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. Last Updated: 07/27/2016

The Irrepressible Spirit of New Year's

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For the first time in history, Russians woke up to the new year in a country run by representatives of the KGB. Yet what should have made my fellow citizens' blood run cold (as it did in the weeks preceding and will in the days to come) didn't dampen the New Year's celebration one bit. Nothing ever has, as far as I can remember.

Russians gathered at family dinner tables massed with delicious homemade food, miraculously of the same quantity as during the Soviet era when goods in the stores were scarce and when Russians spent months collecting the necessary ingredients for the feast. Russians raised their glasses and popped open the champagne to toast the first minute of the new year with a loud hurray. They decorated trees and watched nonsensical and silly television shows as a musical accompaniment to the party. In short, they did everything that manifests the most sacred, the most eagerly awaited and the most religiously observed holiday in the country. It was the same when I was a child, the same when I became a mom, the same when I was widowed, and the same now that my daughter is about to go to college.

The way New Year's is celebrated is the key, I believe, to understanding the Russian psyche and the nation's skill at surviving against all odds. Regardless of how bad the past year was, or maybe because the past year was bad, despite rational expectations of what the coming year will inevitably bring, there are those few hours of New Year's Eve that twist the mind and make Russians believe that happiness is real and present and that it will last, at least until dawn. New Year's Eve is a manifestation of the Russian art of internal exile from the omnipotent state and the corrupt government. New Year's is Russians' Prozac, the collective one-shot cure for an everlasting nationwide depression. It is a pagan holiday without idols. It is a way of saying the f-word to the things Russians believe they can't control, and to those they can but don't dare to. When questioned by pollsters, 97 percent of Russians said they were going to celebrate New Year's Eve, as opposed to 10 percent who celebrate Western Christmas and 71 percent who celebrate Orthodox Christmas. Yet I don't know a single one of my church-going Orthodox friends who didn't violate the required strict fast that precedes the Jan. 7 Christmas holiday but overlaps with New Year's. The latter wins. Nothing can beat New Year's Eve, and nothing can stop a feast, the one and only holiday that unites an otherwise ideologically, religiously and ethnically divided nation.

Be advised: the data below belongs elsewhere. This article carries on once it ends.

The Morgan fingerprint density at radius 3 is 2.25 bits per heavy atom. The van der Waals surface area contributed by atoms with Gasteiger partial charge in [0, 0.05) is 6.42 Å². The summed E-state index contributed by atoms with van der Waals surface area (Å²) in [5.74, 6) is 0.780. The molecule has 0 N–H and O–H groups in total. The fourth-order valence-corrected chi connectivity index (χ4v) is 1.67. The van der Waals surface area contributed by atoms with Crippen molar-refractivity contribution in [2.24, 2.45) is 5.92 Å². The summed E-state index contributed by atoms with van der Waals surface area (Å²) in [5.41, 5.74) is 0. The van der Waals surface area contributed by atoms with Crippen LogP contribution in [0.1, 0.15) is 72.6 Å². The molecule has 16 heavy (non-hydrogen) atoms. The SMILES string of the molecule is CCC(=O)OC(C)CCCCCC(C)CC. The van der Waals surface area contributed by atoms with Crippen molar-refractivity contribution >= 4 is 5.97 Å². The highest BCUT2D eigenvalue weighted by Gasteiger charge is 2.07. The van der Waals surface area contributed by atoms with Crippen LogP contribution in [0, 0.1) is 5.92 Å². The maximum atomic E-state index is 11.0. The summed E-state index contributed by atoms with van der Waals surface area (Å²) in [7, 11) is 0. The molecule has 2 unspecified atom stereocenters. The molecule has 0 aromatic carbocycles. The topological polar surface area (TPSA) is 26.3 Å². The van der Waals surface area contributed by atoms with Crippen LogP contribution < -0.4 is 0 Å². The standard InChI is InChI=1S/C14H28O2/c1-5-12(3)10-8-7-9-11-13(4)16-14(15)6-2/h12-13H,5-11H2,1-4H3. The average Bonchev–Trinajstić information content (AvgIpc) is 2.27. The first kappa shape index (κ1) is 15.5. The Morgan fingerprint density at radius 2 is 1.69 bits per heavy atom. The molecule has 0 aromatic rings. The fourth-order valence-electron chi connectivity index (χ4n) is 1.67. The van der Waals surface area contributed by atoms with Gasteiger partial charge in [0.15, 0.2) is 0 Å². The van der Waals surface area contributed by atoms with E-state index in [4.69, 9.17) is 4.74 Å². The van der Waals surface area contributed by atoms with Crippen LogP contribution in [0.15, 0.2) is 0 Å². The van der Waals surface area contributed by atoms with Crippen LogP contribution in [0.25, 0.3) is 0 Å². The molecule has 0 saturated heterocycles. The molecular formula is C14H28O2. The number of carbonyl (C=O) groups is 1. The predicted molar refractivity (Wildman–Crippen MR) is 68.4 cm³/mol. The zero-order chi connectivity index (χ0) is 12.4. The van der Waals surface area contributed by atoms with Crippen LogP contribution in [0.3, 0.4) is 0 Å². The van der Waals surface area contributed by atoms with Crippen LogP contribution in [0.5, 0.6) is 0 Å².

Over the past decade, I happened to find myself in different countries and in various settings on New Year's Eve. I spent New Year's in Washington and in Park City, Utah, in the United States, in Eilat in Israel, and at a ski resort in Austria. Whether I was surrounded by strangers or by my best friends, it never felt the same as celebrating New Year's Eve in Russia. I felt almost sad, out of place. I felt something was missing that made New Year's in Russia the real thing. Nothing is truly comparable to this Russian holiday based on unfounded expectations and ungrounded hopes culminating in one night of absolute happiness. Sure, it says a lot about the immaturity of the nation and its fatalistic approach to the future, in which someday, somehow something good might happen. But there is something else to it as well: Regardless of who is sitting in the Kremlin and how much authorities have ruthless power over peoples' lives, there is one thing they can't control. They can't stop New Year's from coming, never have and never will. And this is something truly worth celebrating. And perhaps this is why, following tradition, there will be yet another New Year's celebration on Jan. 13 in accordance with the pre-1917 calendar.

Yevgenia Albats is a professor of political science at the Moscow-based Higher School of Economics.